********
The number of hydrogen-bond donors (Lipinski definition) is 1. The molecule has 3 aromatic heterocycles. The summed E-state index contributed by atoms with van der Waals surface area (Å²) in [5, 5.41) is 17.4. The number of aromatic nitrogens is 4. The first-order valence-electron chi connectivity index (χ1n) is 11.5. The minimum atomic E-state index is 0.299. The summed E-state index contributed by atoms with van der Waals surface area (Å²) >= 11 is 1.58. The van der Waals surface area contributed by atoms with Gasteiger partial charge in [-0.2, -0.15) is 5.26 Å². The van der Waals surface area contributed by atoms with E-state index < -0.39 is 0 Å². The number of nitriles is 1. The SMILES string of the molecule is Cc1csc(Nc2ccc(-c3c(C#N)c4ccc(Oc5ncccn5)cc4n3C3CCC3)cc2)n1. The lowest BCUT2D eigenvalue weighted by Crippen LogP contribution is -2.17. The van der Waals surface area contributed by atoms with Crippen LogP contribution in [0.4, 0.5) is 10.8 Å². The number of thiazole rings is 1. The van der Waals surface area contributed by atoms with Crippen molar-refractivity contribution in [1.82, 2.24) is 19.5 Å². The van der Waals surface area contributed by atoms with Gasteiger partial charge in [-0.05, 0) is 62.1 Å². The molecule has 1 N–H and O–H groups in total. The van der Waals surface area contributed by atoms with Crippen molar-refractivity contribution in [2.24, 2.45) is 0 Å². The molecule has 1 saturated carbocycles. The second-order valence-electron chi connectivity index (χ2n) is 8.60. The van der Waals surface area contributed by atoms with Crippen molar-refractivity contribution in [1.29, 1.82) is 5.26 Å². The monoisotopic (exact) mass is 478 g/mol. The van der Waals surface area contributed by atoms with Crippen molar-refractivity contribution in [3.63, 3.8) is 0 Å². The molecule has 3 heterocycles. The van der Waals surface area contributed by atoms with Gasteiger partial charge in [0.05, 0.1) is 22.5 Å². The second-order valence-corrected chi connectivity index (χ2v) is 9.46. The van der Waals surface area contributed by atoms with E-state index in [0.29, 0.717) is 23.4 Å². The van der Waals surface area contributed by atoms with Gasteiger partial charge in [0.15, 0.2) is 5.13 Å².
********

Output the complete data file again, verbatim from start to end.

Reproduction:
The number of hydrogen-bond donors (Lipinski definition) is 1. The molecule has 3 aromatic heterocycles. The summed E-state index contributed by atoms with van der Waals surface area (Å²) in [5, 5.41) is 17.4. The number of aromatic nitrogens is 4. The first-order valence-electron chi connectivity index (χ1n) is 11.5. The minimum atomic E-state index is 0.299. The summed E-state index contributed by atoms with van der Waals surface area (Å²) >= 11 is 1.58. The van der Waals surface area contributed by atoms with Gasteiger partial charge in [-0.2, -0.15) is 5.26 Å². The van der Waals surface area contributed by atoms with E-state index < -0.39 is 0 Å². The number of nitriles is 1. The SMILES string of the molecule is Cc1csc(Nc2ccc(-c3c(C#N)c4ccc(Oc5ncccn5)cc4n3C3CCC3)cc2)n1. The lowest BCUT2D eigenvalue weighted by Crippen LogP contribution is -2.17. The van der Waals surface area contributed by atoms with Crippen LogP contribution in [0.4, 0.5) is 10.8 Å². The number of thiazole rings is 1. The van der Waals surface area contributed by atoms with Crippen molar-refractivity contribution in [1.82, 2.24) is 19.5 Å². The van der Waals surface area contributed by atoms with Gasteiger partial charge in [-0.05, 0) is 62.1 Å². The molecule has 1 N–H and O–H groups in total. The van der Waals surface area contributed by atoms with Crippen molar-refractivity contribution in [2.24, 2.45) is 0 Å². The molecule has 1 saturated carbocycles. The second-order valence-electron chi connectivity index (χ2n) is 8.60. The van der Waals surface area contributed by atoms with Crippen molar-refractivity contribution in [1.29, 1.82) is 5.26 Å². The monoisotopic (exact) mass is 478 g/mol. The van der Waals surface area contributed by atoms with Crippen molar-refractivity contribution in [3.63, 3.8) is 0 Å². The molecule has 3 heterocycles. The van der Waals surface area contributed by atoms with Gasteiger partial charge in [0.05, 0.1) is 22.5 Å². The second-order valence-corrected chi connectivity index (χ2v) is 9.46. The van der Waals surface area contributed by atoms with E-state index in [0.29, 0.717) is 23.4 Å². The van der Waals surface area contributed by atoms with Gasteiger partial charge in [0.15, 0.2) is 5.13 Å².